A non-invasive selective assessment of type I fibre mitochondrial function using 31P NMR spectroscopy. Evidence for impaired oxidative phosphorylation rate in skeletal muscle in patients with chronic heart failure

M van der Ent, J A Jeneson, W J Remme, R Berger, R Ciampricotti, F Visser
European Heart Journal 1998, 19 (1): 124-31

BACKGROUND: Skeletal muscle abnormalities contribute considerably to the clinical expression of heart failure. Deconditioning, underperfusion and an increased number of type IIb glycolytical fibres lead to early lactate production and muscle fatigue at low exercise levels. Aerobic muscle metabolism may also be impaired, as suggested by biopsy studies. Thus far, no data are available from non-invasive studies to indicate the extent of aerobic muscle dysfunction during low-grade exercise which does not induce acidosis.

METHODS AND RESULTS: Mitochondrial function of skeletal muscle during fibre type I activation was studied in 22 patients with chronic heart failure [NYHA class III, left ventricular ejection fraction 28 +/- 2%, (patients)] on ACE inhibitors, diuretics and digoxin, and in 20 normal subjects, using 31P NMR spectroscopy of a single right forearm flexor muscle during three mild intermittent exercise levels (0-40% of maximum voluntary contraction) and recovery time. At rest, the inorganic phosphate/phosphocreatine ratio was different [0.13 +/- 0.005 (patients) vs 0.09 +/- 0.002 (normal subjects), P = 0.0001]. However, intracellular pH was comparable. Local acidosis (tissue pH < 6.9) was avoided to prevent fibre type IIb activation. Calculated resting phosphate potential levels were comparable, but the slope and intercept of the linear relationship of phosphate potential and workload were significantly lower in patients than in normal subjects (11.7 +/- 0.7 vs 15.8 +/- 0.6 and 139 +/- 7 vs 196 +/- 7, patients vs normal subjects, indicating early exhaustion of intracellular energy at lower exercise levels. Also, maximum calculated workload at which tissue ADP stabilized was lower in patients than in normal subjects (88 +/- 7% vs 120 +/- 4% of maximum voluntary workload, patients vs normal subjects, P < 0.05). Time to recovery to pre-test phosphocreatine levels was prolonged by 46% in patients compared to normal subjects (P < 0.05).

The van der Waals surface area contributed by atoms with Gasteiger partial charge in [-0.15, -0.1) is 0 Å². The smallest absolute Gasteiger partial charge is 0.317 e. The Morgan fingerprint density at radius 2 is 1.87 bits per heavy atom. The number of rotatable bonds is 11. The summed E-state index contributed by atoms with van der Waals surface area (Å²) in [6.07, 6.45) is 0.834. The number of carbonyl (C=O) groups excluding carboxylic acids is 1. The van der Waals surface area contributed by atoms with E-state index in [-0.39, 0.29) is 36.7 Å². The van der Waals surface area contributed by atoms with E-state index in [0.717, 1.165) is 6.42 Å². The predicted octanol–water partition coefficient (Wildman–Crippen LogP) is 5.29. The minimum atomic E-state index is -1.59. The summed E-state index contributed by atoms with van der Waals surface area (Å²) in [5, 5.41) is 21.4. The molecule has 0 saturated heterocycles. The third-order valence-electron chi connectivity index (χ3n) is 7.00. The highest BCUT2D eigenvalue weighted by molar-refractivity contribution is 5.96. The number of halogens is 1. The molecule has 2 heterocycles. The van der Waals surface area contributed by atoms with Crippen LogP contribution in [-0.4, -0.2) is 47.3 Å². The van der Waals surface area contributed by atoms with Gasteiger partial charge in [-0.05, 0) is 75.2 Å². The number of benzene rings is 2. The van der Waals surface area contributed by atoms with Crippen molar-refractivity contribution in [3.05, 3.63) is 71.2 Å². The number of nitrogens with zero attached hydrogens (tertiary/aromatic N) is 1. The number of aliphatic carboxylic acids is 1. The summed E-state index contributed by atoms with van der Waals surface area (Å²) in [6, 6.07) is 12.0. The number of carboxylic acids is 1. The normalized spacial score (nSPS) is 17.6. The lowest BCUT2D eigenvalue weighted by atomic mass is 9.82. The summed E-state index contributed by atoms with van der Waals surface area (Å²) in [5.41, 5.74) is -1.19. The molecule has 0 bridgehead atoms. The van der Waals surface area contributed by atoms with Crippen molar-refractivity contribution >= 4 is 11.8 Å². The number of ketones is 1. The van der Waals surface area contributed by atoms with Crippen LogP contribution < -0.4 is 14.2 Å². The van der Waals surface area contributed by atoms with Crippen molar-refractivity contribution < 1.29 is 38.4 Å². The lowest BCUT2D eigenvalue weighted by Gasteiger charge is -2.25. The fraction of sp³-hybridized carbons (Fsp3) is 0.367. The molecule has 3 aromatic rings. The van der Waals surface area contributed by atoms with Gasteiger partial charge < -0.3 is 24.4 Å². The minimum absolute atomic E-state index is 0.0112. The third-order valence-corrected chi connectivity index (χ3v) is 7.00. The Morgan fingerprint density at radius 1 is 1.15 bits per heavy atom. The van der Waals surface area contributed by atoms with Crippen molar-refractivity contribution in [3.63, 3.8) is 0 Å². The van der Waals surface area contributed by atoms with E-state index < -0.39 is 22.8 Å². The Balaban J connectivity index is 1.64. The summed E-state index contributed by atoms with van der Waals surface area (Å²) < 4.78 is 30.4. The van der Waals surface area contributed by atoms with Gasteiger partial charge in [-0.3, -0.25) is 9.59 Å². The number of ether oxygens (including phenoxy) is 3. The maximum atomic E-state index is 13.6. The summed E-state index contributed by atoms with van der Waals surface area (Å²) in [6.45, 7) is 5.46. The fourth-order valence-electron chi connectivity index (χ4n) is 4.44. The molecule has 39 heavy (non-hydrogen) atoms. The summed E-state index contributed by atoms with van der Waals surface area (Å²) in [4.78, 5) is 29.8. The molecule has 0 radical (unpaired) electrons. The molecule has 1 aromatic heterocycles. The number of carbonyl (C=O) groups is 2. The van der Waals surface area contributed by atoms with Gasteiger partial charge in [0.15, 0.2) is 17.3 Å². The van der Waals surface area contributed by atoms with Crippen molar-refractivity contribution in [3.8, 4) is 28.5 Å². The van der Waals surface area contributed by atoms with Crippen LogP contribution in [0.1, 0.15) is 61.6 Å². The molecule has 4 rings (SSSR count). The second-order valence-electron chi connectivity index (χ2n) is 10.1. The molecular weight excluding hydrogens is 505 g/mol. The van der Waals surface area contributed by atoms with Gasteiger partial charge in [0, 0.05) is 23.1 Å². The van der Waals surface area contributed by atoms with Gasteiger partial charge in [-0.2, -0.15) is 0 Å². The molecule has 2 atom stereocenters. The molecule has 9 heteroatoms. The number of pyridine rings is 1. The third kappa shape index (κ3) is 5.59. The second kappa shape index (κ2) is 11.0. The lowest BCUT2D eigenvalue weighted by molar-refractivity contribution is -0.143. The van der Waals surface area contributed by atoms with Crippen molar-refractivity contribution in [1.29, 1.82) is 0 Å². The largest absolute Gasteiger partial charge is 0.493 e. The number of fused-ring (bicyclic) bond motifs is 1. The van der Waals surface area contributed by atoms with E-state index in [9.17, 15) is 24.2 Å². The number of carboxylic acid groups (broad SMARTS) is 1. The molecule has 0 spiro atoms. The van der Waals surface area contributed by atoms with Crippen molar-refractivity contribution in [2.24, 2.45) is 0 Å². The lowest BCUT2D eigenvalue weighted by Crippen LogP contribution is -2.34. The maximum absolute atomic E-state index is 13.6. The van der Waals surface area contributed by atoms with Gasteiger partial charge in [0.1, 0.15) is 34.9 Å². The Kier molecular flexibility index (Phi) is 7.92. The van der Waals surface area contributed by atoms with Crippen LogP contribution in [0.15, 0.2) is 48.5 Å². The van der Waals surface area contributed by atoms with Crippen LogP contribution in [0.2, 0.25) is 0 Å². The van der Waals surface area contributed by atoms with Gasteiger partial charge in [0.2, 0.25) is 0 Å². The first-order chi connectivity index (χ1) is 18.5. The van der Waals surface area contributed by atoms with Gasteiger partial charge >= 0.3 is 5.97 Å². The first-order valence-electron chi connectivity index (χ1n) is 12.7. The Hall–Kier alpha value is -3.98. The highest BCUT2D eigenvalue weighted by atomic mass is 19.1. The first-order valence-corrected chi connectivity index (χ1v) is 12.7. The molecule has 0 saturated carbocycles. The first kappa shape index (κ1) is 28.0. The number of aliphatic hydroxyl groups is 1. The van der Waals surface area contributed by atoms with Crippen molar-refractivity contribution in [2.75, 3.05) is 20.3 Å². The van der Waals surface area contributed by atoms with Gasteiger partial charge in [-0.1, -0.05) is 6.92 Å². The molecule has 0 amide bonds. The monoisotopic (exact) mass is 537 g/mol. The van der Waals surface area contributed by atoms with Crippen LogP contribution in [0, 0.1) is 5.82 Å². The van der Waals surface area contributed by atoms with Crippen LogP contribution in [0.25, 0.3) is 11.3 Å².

CONCLUSIONS: In heart failure, oxidative fibre mitochondrial function in skeletal muscle is impaired, as reflected by the reduced phosphate potential and oxidative phosphorylation rate, early exhaustion and slowed recovery of intracellular energy reserve at workloads, which do not affect intracellular pH.

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